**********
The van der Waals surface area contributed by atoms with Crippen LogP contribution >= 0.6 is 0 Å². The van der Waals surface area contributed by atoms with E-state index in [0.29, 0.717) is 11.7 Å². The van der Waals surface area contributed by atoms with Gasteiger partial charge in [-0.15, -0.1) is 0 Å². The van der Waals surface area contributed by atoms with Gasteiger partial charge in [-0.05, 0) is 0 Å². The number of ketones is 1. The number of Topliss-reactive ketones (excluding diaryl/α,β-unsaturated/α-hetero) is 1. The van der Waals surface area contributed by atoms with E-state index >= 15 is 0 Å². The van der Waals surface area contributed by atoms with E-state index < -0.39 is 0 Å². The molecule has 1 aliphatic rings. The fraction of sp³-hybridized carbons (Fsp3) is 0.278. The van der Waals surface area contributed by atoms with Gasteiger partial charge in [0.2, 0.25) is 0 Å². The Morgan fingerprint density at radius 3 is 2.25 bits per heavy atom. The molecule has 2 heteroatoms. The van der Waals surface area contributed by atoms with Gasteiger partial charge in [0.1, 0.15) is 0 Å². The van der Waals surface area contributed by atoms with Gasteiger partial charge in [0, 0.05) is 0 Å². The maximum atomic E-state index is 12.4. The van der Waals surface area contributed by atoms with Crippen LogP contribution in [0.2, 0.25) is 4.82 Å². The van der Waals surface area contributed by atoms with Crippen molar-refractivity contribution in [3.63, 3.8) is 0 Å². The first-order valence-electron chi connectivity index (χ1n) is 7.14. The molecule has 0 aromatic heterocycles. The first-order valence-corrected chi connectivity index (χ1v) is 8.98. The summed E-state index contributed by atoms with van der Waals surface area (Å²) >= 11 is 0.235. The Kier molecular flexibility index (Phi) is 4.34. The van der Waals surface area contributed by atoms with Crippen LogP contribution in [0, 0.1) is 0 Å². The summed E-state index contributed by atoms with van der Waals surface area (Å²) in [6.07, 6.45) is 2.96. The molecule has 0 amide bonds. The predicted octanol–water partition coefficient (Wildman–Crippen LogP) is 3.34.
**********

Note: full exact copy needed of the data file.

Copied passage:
The van der Waals surface area contributed by atoms with Crippen LogP contribution >= 0.6 is 0 Å². The van der Waals surface area contributed by atoms with E-state index in [0.29, 0.717) is 11.7 Å². The van der Waals surface area contributed by atoms with Gasteiger partial charge in [-0.15, -0.1) is 0 Å². The van der Waals surface area contributed by atoms with Gasteiger partial charge in [-0.05, 0) is 0 Å². The number of ketones is 1. The number of Topliss-reactive ketones (excluding diaryl/α,β-unsaturated/α-hetero) is 1. The van der Waals surface area contributed by atoms with E-state index >= 15 is 0 Å². The van der Waals surface area contributed by atoms with E-state index < -0.39 is 0 Å². The molecule has 1 aliphatic rings. The fraction of sp³-hybridized carbons (Fsp3) is 0.278. The van der Waals surface area contributed by atoms with Gasteiger partial charge in [0.2, 0.25) is 0 Å². The Morgan fingerprint density at radius 3 is 2.25 bits per heavy atom. The molecule has 2 heteroatoms. The van der Waals surface area contributed by atoms with Gasteiger partial charge in [0.1, 0.15) is 0 Å². The van der Waals surface area contributed by atoms with Gasteiger partial charge in [0, 0.05) is 0 Å². The maximum atomic E-state index is 12.4. The van der Waals surface area contributed by atoms with Crippen LogP contribution in [0.2, 0.25) is 4.82 Å². The van der Waals surface area contributed by atoms with Crippen molar-refractivity contribution in [3.63, 3.8) is 0 Å². The first-order valence-electron chi connectivity index (χ1n) is 7.14. The molecule has 0 aromatic heterocycles. The first-order valence-corrected chi connectivity index (χ1v) is 8.98. The summed E-state index contributed by atoms with van der Waals surface area (Å²) >= 11 is 0.235. The Kier molecular flexibility index (Phi) is 4.34. The van der Waals surface area contributed by atoms with Crippen LogP contribution in [0, 0.1) is 0 Å². The summed E-state index contributed by atoms with van der Waals surface area (Å²) in [6.07, 6.45) is 2.96. The molecule has 0 amide bonds. The predicted octanol–water partition coefficient (Wildman–Crippen LogP) is 3.34.